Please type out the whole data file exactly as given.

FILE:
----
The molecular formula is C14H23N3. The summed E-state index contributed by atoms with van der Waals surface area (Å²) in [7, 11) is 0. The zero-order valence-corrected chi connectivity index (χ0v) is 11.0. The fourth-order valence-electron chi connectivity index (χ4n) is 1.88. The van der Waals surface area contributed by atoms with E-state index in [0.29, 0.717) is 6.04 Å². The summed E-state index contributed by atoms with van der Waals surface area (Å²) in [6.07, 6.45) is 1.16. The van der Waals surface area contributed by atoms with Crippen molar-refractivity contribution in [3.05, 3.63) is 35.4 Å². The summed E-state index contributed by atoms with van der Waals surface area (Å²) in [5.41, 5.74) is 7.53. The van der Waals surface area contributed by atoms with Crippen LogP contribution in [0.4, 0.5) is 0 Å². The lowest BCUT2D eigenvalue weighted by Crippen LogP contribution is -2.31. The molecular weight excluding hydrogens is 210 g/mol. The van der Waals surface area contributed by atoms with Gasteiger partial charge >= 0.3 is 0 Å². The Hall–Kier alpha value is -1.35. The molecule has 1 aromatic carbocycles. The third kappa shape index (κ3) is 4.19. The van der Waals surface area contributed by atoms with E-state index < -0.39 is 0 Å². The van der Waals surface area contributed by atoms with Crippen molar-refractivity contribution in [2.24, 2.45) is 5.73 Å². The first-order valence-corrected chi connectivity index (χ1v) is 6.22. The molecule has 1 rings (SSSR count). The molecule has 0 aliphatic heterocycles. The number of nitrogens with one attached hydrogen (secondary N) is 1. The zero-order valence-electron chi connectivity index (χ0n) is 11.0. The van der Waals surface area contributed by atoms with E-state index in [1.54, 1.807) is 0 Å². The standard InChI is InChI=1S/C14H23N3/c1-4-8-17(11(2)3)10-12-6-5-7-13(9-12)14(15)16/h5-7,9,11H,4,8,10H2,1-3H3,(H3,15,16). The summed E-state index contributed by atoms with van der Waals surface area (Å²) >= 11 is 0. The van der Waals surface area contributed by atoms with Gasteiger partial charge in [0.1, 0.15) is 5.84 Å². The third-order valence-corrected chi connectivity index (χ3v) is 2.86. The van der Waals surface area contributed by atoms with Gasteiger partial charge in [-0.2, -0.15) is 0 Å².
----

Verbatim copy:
The molecular formula is C14H23N3. The summed E-state index contributed by atoms with van der Waals surface area (Å²) in [7, 11) is 0. The zero-order valence-corrected chi connectivity index (χ0v) is 11.0. The fourth-order valence-electron chi connectivity index (χ4n) is 1.88. The van der Waals surface area contributed by atoms with E-state index in [0.29, 0.717) is 6.04 Å². The summed E-state index contributed by atoms with van der Waals surface area (Å²) in [6.07, 6.45) is 1.16. The van der Waals surface area contributed by atoms with Crippen molar-refractivity contribution in [3.05, 3.63) is 35.4 Å². The summed E-state index contributed by atoms with van der Waals surface area (Å²) in [5.41, 5.74) is 7.53. The van der Waals surface area contributed by atoms with Crippen LogP contribution in [0.4, 0.5) is 0 Å². The lowest BCUT2D eigenvalue weighted by Crippen LogP contribution is -2.31. The molecular weight excluding hydrogens is 210 g/mol. The van der Waals surface area contributed by atoms with Gasteiger partial charge >= 0.3 is 0 Å². The Hall–Kier alpha value is -1.35. The molecule has 1 aromatic carbocycles. The third kappa shape index (κ3) is 4.19. The van der Waals surface area contributed by atoms with E-state index < -0.39 is 0 Å². The van der Waals surface area contributed by atoms with Crippen molar-refractivity contribution in [2.24, 2.45) is 5.73 Å². The first-order valence-corrected chi connectivity index (χ1v) is 6.22. The molecule has 1 rings (SSSR count). The molecule has 0 aliphatic heterocycles. The number of nitrogens with one attached hydrogen (secondary N) is 1. The zero-order valence-electron chi connectivity index (χ0n) is 11.0. The van der Waals surface area contributed by atoms with E-state index in [1.54, 1.807) is 0 Å². The standard InChI is InChI=1S/C14H23N3/c1-4-8-17(11(2)3)10-12-6-5-7-13(9-12)14(15)16/h5-7,9,11H,4,8,10H2,1-3H3,(H3,15,16). The summed E-state index contributed by atoms with van der Waals surface area (Å²) >= 11 is 0. The van der Waals surface area contributed by atoms with Gasteiger partial charge in [0.1, 0.15) is 5.84 Å². The third-order valence-corrected chi connectivity index (χ3v) is 2.86. The van der Waals surface area contributed by atoms with Gasteiger partial charge in [-0.2, -0.15) is 0 Å².